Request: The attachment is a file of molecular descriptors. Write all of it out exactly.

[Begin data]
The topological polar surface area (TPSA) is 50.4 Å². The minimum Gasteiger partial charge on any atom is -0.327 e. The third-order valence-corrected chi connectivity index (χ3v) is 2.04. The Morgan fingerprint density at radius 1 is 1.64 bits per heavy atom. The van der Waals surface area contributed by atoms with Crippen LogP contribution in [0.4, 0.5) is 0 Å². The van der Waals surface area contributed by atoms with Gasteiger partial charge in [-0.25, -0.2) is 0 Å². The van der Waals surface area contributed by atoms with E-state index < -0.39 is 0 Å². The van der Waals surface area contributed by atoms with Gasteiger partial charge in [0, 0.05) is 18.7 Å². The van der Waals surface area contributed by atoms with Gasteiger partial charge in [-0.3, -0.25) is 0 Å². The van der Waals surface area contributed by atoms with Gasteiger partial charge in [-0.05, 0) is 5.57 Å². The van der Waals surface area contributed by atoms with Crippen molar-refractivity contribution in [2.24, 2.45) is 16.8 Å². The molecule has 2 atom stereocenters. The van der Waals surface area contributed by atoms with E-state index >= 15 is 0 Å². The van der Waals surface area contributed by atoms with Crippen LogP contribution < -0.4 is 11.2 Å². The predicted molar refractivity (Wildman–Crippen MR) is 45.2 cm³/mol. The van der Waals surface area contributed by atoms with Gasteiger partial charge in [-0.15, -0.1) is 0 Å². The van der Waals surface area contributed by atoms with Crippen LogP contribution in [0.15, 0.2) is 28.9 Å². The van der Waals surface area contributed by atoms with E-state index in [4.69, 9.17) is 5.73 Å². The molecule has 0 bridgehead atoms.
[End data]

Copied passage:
The topological polar surface area (TPSA) is 50.4 Å². The minimum Gasteiger partial charge on any atom is -0.327 e. The third-order valence-corrected chi connectivity index (χ3v) is 2.04. The Morgan fingerprint density at radius 1 is 1.64 bits per heavy atom. The van der Waals surface area contributed by atoms with Crippen LogP contribution in [0.4, 0.5) is 0 Å². The van der Waals surface area contributed by atoms with Gasteiger partial charge in [-0.25, -0.2) is 0 Å². The van der Waals surface area contributed by atoms with E-state index < -0.39 is 0 Å². The van der Waals surface area contributed by atoms with Gasteiger partial charge in [0, 0.05) is 18.7 Å². The van der Waals surface area contributed by atoms with Gasteiger partial charge in [-0.3, -0.25) is 0 Å². The van der Waals surface area contributed by atoms with Gasteiger partial charge in [-0.05, 0) is 5.57 Å². The van der Waals surface area contributed by atoms with Crippen molar-refractivity contribution in [2.24, 2.45) is 16.8 Å². The molecule has 2 atom stereocenters. The van der Waals surface area contributed by atoms with E-state index >= 15 is 0 Å². The van der Waals surface area contributed by atoms with Crippen LogP contribution < -0.4 is 11.2 Å². The predicted molar refractivity (Wildman–Crippen MR) is 45.2 cm³/mol. The van der Waals surface area contributed by atoms with Gasteiger partial charge in [-0.15, -0.1) is 0 Å². The van der Waals surface area contributed by atoms with Crippen LogP contribution in [0.15, 0.2) is 28.9 Å². The van der Waals surface area contributed by atoms with E-state index in [4.69, 9.17) is 5.73 Å². The molecule has 0 bridgehead atoms.